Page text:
Sutherlin High teachers were recently sent home due to a student's positive COVID test, while fellow students with whom he had greater contact remained in class. One instructor had acquired immunity from an earlier COVID case, but that didn't factor into the state's opinion.
The government has now imposed gender confusion in classrooms, restrooms and sports. And beyond-basic-biology sex education that persuades young minds of aggressive activist agendas. Critical Race Theory infiltrates classrooms, undermining national cohesion. The state abandons academic proficiencies (since they've proven elusive?).
Have Salem's social engineers given us the slightest reason to believe they'll ever relinquish power and affirm local decision-making? For now yet another line is being crossed — the terminated employment of friends, family and neighbors. Why? Because they assert a personal vaccine precaution. Freedom, remember?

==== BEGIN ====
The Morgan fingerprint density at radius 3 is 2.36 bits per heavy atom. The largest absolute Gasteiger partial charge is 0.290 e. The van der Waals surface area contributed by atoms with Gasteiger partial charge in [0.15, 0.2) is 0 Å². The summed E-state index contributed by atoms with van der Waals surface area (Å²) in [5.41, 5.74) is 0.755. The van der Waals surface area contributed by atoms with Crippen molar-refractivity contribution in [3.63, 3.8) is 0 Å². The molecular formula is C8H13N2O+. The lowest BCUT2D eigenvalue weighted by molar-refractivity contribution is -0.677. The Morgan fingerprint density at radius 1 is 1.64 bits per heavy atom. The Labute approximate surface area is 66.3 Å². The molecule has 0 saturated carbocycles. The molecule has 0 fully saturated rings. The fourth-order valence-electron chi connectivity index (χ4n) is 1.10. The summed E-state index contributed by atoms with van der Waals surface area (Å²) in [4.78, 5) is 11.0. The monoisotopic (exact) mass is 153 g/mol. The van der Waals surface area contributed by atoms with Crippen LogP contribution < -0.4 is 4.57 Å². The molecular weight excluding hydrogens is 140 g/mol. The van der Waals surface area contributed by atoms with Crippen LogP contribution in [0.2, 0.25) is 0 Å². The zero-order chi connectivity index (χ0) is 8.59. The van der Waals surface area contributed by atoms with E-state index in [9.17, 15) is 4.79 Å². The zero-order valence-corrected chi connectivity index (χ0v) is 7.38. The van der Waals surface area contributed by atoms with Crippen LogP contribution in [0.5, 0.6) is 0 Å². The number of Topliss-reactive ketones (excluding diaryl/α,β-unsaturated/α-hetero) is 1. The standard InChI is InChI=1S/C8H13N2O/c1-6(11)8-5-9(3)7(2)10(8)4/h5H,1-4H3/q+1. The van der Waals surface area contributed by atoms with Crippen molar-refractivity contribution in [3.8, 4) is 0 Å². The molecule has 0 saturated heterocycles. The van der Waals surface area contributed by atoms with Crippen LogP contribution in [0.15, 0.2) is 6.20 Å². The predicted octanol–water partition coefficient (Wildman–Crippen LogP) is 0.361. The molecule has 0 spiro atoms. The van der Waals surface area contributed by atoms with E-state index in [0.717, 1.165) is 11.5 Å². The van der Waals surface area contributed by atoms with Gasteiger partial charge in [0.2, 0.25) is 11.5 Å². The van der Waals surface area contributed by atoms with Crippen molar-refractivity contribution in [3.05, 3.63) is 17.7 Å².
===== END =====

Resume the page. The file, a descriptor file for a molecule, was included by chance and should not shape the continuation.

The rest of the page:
Our government's attitude is evident: it warns that some go too far in insisting the people's voice remains during the pandemic. But it is reasonable, and urgent, to ask, "Where is the point where government has gone to far?"
Will vaccine papers or visible identification be required next? Will "privileges" be granted according to citizen score cards? Are quarantine facilities ahead for the non-compliant? Preposterous notions? Except they're appearing worldwide. For everyone's good, of course.
I have the nostalgic notion that superintendents, principals and school board members are first and foremost voices for their constituents, rather than government agents. And that schools should responsively reflect the priorities and goals of local taxpayers, not the woke aspirations of an agenda-driven political elite.
So again, I ask: At what point do we say enough? Remember America's history of calling out tyranny. And the exhortation that every generation must be vigilant for freedom. So if our government servants dare trespass their boundaries, do we dare say "No" in response?